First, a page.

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3 Ways to Take Charge of Your College Search

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3 Ways to Take Charge of Your College Search

So many of my daughter’s friends chose a college based on all the wrong reasons: a boyfriend was going there; a parent was an alum; it was close to home; it had a prestigious name; the football team was rated; or they simply waited until the last minute and were out of options.

Many times, students and parents just let the college decision happen. They automatically assume that once they decide to go to college, they will be able to get in somewhere, even if it’s a local community college. But you should take charge of your college search and find a place where you can get a college education that is a good fit for you academically, socially and financially.

Here are three ways you can take charge of your college search:

1. Establish relationships.

Start early establishing those relationships that will help you in the college admissions process. You will need recommendation letters from teachers, counselors and even business professionals. You should also make contact with admissions and financial aid personnel at the colleges you are considering. These relationships will demonstrate your interest and keep your name at the forefront of their minds when they receive your application.

You should also establish relationships on social media with the colleges you are interested in attending. By doing this you can ask questions, gather information, chat with current students, and express interest in the college as well. Follow them on Facebook, Twitter, Instagram and Pinterest.

2. Choose to choose.

Don’t let the college decision just happen. Make a decision to choose the colleges. At the beginning of the process, create two lists. The first list should be populated with your “must haves.” What is most important to you when choosing a college? The second list should have your college choices: colleges that match your “must haves.”

Take control of the process from researching, to touring campuses, to applying, to final acceptance. When the financial aid awards arrive, it’s up to you to evaluate your financial aid awards and determine the best value. You don’t want your college education to be an “impulse” buy.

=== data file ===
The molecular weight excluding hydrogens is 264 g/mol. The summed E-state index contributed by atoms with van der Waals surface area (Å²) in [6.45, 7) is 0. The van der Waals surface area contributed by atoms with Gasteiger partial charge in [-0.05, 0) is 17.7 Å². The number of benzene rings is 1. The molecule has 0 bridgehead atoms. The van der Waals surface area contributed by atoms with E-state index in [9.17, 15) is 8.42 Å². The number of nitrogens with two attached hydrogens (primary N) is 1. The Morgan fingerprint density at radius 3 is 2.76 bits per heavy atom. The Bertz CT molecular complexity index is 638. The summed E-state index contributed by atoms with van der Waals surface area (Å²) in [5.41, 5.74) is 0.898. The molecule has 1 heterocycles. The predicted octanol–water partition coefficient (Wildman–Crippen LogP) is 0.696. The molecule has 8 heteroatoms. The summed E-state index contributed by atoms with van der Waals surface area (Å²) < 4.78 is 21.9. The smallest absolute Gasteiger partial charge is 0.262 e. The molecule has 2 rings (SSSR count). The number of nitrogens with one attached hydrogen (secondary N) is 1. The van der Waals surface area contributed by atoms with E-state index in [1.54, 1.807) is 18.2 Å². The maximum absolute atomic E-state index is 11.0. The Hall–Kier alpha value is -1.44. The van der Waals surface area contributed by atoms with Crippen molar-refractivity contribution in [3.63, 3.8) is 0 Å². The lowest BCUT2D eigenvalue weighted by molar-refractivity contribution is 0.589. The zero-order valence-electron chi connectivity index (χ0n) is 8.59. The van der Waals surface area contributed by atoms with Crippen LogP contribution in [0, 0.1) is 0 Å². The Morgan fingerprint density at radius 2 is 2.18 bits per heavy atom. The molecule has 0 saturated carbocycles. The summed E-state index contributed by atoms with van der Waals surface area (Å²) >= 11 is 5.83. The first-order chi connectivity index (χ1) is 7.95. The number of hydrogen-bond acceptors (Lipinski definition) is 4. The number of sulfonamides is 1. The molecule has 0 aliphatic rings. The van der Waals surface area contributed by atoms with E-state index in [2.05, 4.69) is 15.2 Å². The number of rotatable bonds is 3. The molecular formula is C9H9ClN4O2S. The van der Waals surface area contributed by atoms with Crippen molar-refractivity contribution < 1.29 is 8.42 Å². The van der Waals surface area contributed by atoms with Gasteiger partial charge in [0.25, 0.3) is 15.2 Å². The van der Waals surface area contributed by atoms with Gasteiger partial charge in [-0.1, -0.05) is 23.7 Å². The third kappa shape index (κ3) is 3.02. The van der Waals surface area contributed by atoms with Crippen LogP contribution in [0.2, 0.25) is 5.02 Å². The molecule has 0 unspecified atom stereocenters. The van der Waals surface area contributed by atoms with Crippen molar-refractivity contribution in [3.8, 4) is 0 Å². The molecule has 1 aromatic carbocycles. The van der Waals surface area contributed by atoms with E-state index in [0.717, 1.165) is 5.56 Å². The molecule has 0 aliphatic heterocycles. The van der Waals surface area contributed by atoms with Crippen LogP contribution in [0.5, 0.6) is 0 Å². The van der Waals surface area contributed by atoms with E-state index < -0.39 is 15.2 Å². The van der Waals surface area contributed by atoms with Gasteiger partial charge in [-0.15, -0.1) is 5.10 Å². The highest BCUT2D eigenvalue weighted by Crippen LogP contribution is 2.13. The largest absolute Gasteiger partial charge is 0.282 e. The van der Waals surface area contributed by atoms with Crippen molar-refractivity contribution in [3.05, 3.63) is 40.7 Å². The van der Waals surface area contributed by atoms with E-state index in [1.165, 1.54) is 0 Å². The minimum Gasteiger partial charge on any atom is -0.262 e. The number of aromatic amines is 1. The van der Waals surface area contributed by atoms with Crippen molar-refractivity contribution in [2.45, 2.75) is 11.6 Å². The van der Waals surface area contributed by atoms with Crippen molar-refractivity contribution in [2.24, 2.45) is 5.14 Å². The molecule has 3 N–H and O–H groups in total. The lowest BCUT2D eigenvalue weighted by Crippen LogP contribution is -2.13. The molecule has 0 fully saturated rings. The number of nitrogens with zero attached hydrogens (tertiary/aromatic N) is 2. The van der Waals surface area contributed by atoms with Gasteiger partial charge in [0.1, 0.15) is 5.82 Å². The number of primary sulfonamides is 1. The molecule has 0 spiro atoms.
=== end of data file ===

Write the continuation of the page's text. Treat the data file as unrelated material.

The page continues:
3. Be wise about funding.

Part of taking charge of the process, is taking charge of the funding. Know what your budget is and what you are willing to spend. Don’t bury yourself in college debt. Look at the repayment calculators and evaluate your earning potential upon graduation. Don’t take the “I’ll-think-about-that-when-I-graduate” approach. If you take out too much debt, you won’t be able to repay. Most starting salaries for college graduates are small. Take that into consideration when you opt to use student loans to pay for college.

Most importantly, fill out the FAFSA (Free Application for Federal Student Aid). This one form qualifies you for government grants and loans, state grants, and school aid like grants and merit scholarships. If you don’t complete the FAFSA, you will be missing out on all this money. Colleges won’t consider you for aid if you haven’t completed the FAFSA. The grants and scholarships will greatly reduce the amount you have to borrow and it will never have to be repaid.

If you follow these simple suggestions, you will be the one in charge of your college search. Don’t leave the process to fate, luck or romance. It’s your future. It’s your decision. It’s your education.

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Written by Suzanne Shaffer

Suzanne Shaffer counsels parents and students in the college admissions process and the importance of early college preparation. Her Parenting for College blog offers timely college tips for parents and students, as well as providing parents with the resources necessary to help their college-bound teens navigate the college maze.

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